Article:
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Added: 16 Dec 2017 08:20 GMT
Expires: 30 Dec 2017 08:20 GMT
Post by LDNnews: Piccadilly Circus Rape-accused MP’s aide ’drank with alleged victim’ Parliamentary aide Samuel Armstrong tells a court he and the woman drank a variety of spirits.
Post by LDNnews: Charing Cross Teddington lab creates the world’s smallest Christmas card and you need a microscope to see it
It’s the little things that make Christmas special, and with this in mind, the National Physical Laboratory in Teddington has created the world’s smallest Christmas card.
Post by LDNnews: Charing Cross New football programme provides ’exciting’ opportunities for girls A new football programme for girls run in partnership with a sixth form college aims to build a bridge between sports coaching and academic courses.
Post by LDNnews: St. Jamess Park Late night ’revolting attack’ on trans person in Deptford leaves police searching for answers Late night ’revolting attack’ on trans person in Deptford leaves police searching for answers
Post by LDNnews: Southwark Arsene Wenger defends Alexis Sanchez after wasteful Arsenal showing at West Ham Arsene Wenger defended Alexis Sanchez after the Arsenal forward once again failed to make an impact as the Gunners stumbled to a 0-0 draw at West Ham.
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Post by LDNnews: Charing Cross Pupils from a school in Wimbledon bring Christmas cheer to residents of a care home Pupils from a school in Wimbledon have raised funds to bring Christmas cheer to residents of two local care homes.
Post by LDNnews: St. Jamess Park Millwall exploring new sites away from Bermondsey amid fears they will be forced out of The Den Millwall are reconsidering leaving Bermondsey because they fear Lewisham council still wants to sell land around The Den to property developers.
The name is recorded in 1062 as Lambehitha, meaning ’landing place for lambs’, and in 1255 as Lambeth. The name refers to a harbour where lambs were either shipped from or to. It is formed from the Old English ’lamb’ and ’hythe.
South Lambeth is recorded as Sutlamehethe in 1241 and North Lambeth is recorded in 1319 as North Lamhuth. The marshland in the area, known as Lambeth Marshe, was drained in the 18th century but is remembered in the Lower Marsh street name. Sometime after the opening of Waterloo railway station in 1848 the locality around the station and Lower Marsh became known as Waterloo.
Lambeth Palace is located opposite the Palace of Westminster. The two were linked by a horse ferry across the Thames.
Until the mid-18th Century the north of Lambeth was marshland, crossed by a number of roads raised against floods.
In William Blake’s epic Milton a Poem, the poet John Milton leaves Heaven and travels to Lambeth, in the form of a falling comet, and enters Blake’s foot. This allows Blake to treat the ordinary world as perceived by the five senses as a sandal formed of "precious stones and gold" that he can now wear. Blake ties the sandal and, guided by Los, walks with it into the City of Art, inspired by the spirit of poetic creativity. The poem was written between 1804 and 1810.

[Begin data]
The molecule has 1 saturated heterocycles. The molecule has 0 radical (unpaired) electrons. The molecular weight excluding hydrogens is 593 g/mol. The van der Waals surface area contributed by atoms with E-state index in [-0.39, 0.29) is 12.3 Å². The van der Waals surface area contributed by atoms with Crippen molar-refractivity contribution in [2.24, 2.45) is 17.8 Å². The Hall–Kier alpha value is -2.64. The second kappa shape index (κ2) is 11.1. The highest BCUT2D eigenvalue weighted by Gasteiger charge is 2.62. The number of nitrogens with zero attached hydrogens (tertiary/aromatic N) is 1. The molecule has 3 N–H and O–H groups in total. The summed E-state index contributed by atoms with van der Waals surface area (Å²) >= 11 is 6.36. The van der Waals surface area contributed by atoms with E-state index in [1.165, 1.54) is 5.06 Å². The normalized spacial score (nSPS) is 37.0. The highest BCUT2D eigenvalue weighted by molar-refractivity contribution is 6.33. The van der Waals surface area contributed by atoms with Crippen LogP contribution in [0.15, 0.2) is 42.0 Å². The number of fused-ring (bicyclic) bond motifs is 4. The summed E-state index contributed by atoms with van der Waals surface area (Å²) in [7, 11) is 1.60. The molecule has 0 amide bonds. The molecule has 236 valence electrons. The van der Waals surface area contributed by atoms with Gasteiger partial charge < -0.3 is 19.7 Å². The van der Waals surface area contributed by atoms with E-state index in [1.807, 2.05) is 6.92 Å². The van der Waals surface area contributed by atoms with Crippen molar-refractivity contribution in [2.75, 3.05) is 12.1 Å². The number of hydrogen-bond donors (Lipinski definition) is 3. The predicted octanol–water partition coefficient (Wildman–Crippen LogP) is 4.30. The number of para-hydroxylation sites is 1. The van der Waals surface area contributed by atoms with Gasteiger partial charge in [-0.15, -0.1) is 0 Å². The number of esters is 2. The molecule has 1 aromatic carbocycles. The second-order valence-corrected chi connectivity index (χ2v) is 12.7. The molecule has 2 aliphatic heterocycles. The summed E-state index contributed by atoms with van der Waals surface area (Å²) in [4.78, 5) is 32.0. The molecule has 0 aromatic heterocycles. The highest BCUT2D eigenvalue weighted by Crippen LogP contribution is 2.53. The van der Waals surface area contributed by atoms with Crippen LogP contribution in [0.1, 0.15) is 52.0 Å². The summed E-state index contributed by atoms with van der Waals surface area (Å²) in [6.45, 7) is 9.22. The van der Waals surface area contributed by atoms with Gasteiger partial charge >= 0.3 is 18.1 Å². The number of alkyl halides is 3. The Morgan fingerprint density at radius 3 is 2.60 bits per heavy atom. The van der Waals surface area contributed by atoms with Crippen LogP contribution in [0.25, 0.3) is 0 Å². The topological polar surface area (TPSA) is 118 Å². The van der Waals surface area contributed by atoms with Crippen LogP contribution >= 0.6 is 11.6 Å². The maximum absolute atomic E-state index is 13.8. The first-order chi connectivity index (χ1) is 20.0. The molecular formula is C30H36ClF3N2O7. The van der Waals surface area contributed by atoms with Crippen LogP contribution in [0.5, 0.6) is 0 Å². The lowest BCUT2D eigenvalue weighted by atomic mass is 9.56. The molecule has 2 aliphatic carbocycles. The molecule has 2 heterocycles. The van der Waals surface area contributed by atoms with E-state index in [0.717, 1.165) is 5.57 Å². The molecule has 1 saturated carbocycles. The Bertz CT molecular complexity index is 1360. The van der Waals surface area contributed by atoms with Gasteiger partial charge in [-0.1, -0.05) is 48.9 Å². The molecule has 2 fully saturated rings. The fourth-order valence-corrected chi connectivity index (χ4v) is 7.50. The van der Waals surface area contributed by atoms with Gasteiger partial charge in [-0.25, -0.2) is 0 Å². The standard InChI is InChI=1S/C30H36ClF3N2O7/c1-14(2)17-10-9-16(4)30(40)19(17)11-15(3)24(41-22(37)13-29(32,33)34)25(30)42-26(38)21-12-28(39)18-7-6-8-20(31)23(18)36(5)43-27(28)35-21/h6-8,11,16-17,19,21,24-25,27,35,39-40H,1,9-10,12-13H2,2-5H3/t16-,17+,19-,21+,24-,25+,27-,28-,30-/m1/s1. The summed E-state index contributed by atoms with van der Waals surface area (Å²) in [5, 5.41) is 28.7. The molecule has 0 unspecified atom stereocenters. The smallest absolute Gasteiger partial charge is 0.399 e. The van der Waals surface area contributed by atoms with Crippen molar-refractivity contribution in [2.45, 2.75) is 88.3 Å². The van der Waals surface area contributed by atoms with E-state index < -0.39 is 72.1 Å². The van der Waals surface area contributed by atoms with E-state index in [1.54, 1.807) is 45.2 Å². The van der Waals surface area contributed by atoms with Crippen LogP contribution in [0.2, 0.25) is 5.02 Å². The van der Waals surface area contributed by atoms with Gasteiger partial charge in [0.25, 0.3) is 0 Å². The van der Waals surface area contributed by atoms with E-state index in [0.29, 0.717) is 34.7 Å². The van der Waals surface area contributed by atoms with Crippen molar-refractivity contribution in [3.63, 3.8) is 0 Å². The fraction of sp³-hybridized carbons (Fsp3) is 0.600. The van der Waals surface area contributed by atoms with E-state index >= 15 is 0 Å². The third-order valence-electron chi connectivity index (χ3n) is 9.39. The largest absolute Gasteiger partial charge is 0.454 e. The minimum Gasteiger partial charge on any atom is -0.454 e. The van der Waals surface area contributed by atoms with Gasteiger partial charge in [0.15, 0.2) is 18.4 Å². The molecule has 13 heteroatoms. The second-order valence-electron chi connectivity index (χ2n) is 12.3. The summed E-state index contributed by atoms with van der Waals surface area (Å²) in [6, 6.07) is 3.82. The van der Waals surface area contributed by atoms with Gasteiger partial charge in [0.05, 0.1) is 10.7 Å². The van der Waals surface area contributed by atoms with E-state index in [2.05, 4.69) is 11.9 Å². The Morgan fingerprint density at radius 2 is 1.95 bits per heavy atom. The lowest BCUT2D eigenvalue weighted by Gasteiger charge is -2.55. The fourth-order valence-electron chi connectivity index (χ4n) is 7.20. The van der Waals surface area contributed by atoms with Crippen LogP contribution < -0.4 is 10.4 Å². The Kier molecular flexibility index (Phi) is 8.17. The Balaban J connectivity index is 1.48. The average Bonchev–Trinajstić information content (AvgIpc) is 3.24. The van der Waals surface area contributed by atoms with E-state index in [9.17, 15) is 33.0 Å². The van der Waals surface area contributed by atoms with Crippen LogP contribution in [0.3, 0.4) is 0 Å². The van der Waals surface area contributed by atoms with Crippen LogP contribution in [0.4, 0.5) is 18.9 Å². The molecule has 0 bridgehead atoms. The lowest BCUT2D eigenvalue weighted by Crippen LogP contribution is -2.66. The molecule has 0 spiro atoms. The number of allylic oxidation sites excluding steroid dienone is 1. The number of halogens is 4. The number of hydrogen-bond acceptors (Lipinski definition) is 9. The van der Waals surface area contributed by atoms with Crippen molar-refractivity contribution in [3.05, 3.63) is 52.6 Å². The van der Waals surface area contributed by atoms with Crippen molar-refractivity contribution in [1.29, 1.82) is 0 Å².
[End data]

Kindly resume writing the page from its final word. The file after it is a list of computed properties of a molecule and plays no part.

LOCATIONS ON THE UNDERGROUND MAP
Garden Museum: The first museum in the world dedicated to the history of gardening. Lambeth: The íLambí in Lambeth really means just that. Vauxhall Gardens: Vauxhall Gardens was a pleasure garden, one of the leading venues for public entertainment from the mid 17th century to the mid 19th century.
PHOTOS OF THE AREA
Beet Court (1910): Photograph of Beet Court aka Lemon Court, in 1910. Lambeth Bridge (1865): Lambeth Bridge is on the site of a horse ferry between the Palace of Westminster and Lambeth Palace on the south bank. Lambeth High Street (1860): This photograph of the Windmill inn, Lambeth High Street, dates from 1860 Old Red Cow: The Old Red Cow (right of picture) Wake Street: Wake Street (King Street before the 1880s) was featured in photos from the Picture Post edition of 31 December 1938. Waterloo Air Terminal (1953): Officially known as the British European Airways Waterloo Air Terminal, the building was officially opened on the Festival of Britain site on 19 May 1953 by the then Minister of Aviation. York Wharf: York Wharf, photographed in 1866.
NEARBY STREETS AND BUILDINGS ON THE UNDERGROUND MAP
Cruchley's New Plan of London Shewing all the new and intended improvements to the Present Time. - Cruchley's Superior Map of London, with references to upwards of 500 Streets, Squares, Public Places & C. improved to 1848: with a compendium of all Place of Public Amusements also shewing the Railways & Stations.
Cary's map provides a detailed view of London. With print date of 1 January 1818, Cary's map has 27 panels arranged in 3 rows of 9 panels, each measuring approximately 6 1/2 by 10 5/8 inches. The complete map measures 32 1/8 by 59 1/2 inches.
Digitising this map has involved aligning the panels into one contiguous map.
Engraved map. Hand coloured.
Insets: A view of the Tower from London Bridge -- A view of London from Copenhagen Fields. Includes views of facades of 25 structures "A comparison of the principal buildings of London."
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